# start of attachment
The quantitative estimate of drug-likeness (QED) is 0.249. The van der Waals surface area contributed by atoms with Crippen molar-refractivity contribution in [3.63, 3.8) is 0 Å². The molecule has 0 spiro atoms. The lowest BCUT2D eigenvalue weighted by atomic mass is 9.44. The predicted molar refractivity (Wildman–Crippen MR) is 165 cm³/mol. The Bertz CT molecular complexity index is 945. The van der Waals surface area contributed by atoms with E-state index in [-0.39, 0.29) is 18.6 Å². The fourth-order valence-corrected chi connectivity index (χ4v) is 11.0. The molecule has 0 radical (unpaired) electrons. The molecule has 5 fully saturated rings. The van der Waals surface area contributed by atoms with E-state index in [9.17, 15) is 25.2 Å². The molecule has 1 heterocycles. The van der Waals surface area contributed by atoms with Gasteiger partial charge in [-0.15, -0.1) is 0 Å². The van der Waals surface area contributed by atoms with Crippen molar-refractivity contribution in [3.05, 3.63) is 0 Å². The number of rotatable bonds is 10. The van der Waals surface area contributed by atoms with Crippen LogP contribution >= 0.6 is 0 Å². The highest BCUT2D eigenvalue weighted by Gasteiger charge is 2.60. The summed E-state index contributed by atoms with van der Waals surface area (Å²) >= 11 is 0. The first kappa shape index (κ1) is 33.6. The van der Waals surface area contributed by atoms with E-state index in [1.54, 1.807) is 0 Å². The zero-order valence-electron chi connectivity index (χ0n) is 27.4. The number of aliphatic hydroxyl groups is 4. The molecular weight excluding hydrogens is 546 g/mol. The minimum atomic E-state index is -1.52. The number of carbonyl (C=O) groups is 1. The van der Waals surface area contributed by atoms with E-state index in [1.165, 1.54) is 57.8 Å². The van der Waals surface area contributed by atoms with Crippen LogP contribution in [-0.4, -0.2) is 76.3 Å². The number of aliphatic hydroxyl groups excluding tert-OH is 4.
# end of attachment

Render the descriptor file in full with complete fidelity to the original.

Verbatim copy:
The quantitative estimate of drug-likeness (QED) is 0.249. The van der Waals surface area contributed by atoms with Crippen molar-refractivity contribution in [3.63, 3.8) is 0 Å². The molecule has 0 spiro atoms. The lowest BCUT2D eigenvalue weighted by atomic mass is 9.44. The predicted molar refractivity (Wildman–Crippen MR) is 165 cm³/mol. The Bertz CT molecular complexity index is 945. The van der Waals surface area contributed by atoms with E-state index in [-0.39, 0.29) is 18.6 Å². The fourth-order valence-corrected chi connectivity index (χ4v) is 11.0. The molecule has 0 radical (unpaired) electrons. The molecule has 5 fully saturated rings. The van der Waals surface area contributed by atoms with E-state index in [9.17, 15) is 25.2 Å². The molecule has 1 heterocycles. The van der Waals surface area contributed by atoms with Gasteiger partial charge in [-0.15, -0.1) is 0 Å². The van der Waals surface area contributed by atoms with Crippen molar-refractivity contribution in [3.05, 3.63) is 0 Å². The number of rotatable bonds is 10. The van der Waals surface area contributed by atoms with Crippen LogP contribution >= 0.6 is 0 Å². The highest BCUT2D eigenvalue weighted by Gasteiger charge is 2.60. The summed E-state index contributed by atoms with van der Waals surface area (Å²) >= 11 is 0. The first kappa shape index (κ1) is 33.6. The van der Waals surface area contributed by atoms with E-state index in [1.54, 1.807) is 0 Å². The zero-order valence-electron chi connectivity index (χ0n) is 27.4. The number of aliphatic hydroxyl groups is 4. The molecular weight excluding hydrogens is 546 g/mol. The minimum atomic E-state index is -1.52. The number of carbonyl (C=O) groups is 1. The van der Waals surface area contributed by atoms with E-state index in [1.165, 1.54) is 57.8 Å². The van der Waals surface area contributed by atoms with Crippen LogP contribution in [-0.4, -0.2) is 76.3 Å². The number of aliphatic hydroxyl groups excluding tert-OH is 4.